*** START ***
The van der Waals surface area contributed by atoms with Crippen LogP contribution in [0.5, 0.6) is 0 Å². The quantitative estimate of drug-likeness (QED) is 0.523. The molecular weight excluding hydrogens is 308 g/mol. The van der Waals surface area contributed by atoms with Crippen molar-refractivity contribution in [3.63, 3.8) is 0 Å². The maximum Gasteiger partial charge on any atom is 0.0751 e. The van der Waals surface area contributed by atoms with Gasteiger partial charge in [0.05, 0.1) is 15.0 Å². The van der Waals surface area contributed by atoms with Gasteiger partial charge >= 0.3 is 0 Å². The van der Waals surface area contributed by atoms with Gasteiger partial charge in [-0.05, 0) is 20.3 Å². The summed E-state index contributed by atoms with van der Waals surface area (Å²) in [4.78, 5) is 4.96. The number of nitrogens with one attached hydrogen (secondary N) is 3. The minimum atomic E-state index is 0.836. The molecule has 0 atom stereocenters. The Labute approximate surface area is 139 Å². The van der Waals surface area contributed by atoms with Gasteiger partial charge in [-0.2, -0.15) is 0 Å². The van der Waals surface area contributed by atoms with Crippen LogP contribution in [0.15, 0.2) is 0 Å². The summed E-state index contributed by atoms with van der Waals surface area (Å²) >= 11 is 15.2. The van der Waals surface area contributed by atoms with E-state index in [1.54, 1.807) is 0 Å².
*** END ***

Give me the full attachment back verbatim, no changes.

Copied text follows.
The van der Waals surface area contributed by atoms with Crippen LogP contribution in [0.5, 0.6) is 0 Å². The quantitative estimate of drug-likeness (QED) is 0.523. The molecular weight excluding hydrogens is 308 g/mol. The van der Waals surface area contributed by atoms with Crippen molar-refractivity contribution in [3.63, 3.8) is 0 Å². The maximum Gasteiger partial charge on any atom is 0.0751 e. The van der Waals surface area contributed by atoms with Gasteiger partial charge in [0.05, 0.1) is 15.0 Å². The van der Waals surface area contributed by atoms with Gasteiger partial charge >= 0.3 is 0 Å². The van der Waals surface area contributed by atoms with Gasteiger partial charge in [-0.05, 0) is 20.3 Å². The summed E-state index contributed by atoms with van der Waals surface area (Å²) in [4.78, 5) is 4.96. The number of nitrogens with one attached hydrogen (secondary N) is 3. The minimum atomic E-state index is 0.836. The molecule has 0 atom stereocenters. The Labute approximate surface area is 139 Å². The van der Waals surface area contributed by atoms with Gasteiger partial charge in [-0.2, -0.15) is 0 Å². The van der Waals surface area contributed by atoms with Crippen LogP contribution in [0.15, 0.2) is 0 Å². The summed E-state index contributed by atoms with van der Waals surface area (Å²) >= 11 is 15.2. The van der Waals surface area contributed by atoms with E-state index in [1.54, 1.807) is 0 Å².